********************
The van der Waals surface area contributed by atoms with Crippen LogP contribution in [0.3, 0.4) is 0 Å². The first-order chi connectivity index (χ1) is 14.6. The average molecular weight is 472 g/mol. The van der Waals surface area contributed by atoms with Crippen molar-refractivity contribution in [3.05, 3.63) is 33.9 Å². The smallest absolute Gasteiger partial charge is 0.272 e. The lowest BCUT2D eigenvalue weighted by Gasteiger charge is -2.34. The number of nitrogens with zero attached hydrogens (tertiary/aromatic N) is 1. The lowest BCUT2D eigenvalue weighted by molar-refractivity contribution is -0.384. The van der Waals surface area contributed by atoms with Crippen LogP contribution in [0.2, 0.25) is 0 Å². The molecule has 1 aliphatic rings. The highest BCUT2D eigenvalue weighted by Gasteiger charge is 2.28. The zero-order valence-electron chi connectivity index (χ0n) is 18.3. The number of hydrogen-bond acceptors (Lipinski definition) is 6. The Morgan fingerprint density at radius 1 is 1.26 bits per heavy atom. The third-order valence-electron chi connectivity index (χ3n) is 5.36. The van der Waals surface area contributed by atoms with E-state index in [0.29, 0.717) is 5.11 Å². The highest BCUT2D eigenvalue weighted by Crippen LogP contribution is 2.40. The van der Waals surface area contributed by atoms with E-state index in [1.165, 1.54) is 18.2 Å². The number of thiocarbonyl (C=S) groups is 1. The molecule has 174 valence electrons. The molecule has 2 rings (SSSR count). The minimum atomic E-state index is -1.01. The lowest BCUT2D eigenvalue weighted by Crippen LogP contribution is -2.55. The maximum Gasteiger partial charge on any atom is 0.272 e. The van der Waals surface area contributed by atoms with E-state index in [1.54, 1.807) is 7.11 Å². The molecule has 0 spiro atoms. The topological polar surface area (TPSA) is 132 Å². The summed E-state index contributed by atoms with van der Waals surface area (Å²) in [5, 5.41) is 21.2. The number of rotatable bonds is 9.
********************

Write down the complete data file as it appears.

The van der Waals surface area contributed by atoms with Crippen LogP contribution in [0.3, 0.4) is 0 Å². The first-order chi connectivity index (χ1) is 14.6. The average molecular weight is 472 g/mol. The van der Waals surface area contributed by atoms with Crippen molar-refractivity contribution in [3.05, 3.63) is 33.9 Å². The smallest absolute Gasteiger partial charge is 0.272 e. The lowest BCUT2D eigenvalue weighted by Gasteiger charge is -2.34. The number of nitrogens with zero attached hydrogens (tertiary/aromatic N) is 1. The lowest BCUT2D eigenvalue weighted by molar-refractivity contribution is -0.384. The van der Waals surface area contributed by atoms with Crippen LogP contribution in [0.2, 0.25) is 0 Å². The molecule has 1 aliphatic rings. The highest BCUT2D eigenvalue weighted by Gasteiger charge is 2.28. The zero-order valence-electron chi connectivity index (χ0n) is 18.3. The number of hydrogen-bond acceptors (Lipinski definition) is 6. The Morgan fingerprint density at radius 1 is 1.26 bits per heavy atom. The third-order valence-electron chi connectivity index (χ3n) is 5.36. The van der Waals surface area contributed by atoms with E-state index in [0.29, 0.717) is 5.11 Å². The highest BCUT2D eigenvalue weighted by Crippen LogP contribution is 2.40. The van der Waals surface area contributed by atoms with E-state index in [1.165, 1.54) is 18.2 Å². The number of thiocarbonyl (C=S) groups is 1. The molecule has 174 valence electrons. The molecule has 2 rings (SSSR count). The minimum atomic E-state index is -1.01. The lowest BCUT2D eigenvalue weighted by Crippen LogP contribution is -2.55. The maximum Gasteiger partial charge on any atom is 0.272 e. The van der Waals surface area contributed by atoms with E-state index in [1.54, 1.807) is 7.11 Å². The molecule has 0 spiro atoms. The topological polar surface area (TPSA) is 132 Å². The summed E-state index contributed by atoms with van der Waals surface area (Å²) in [5, 5.41) is 21.2. The number of rotatable bonds is 9.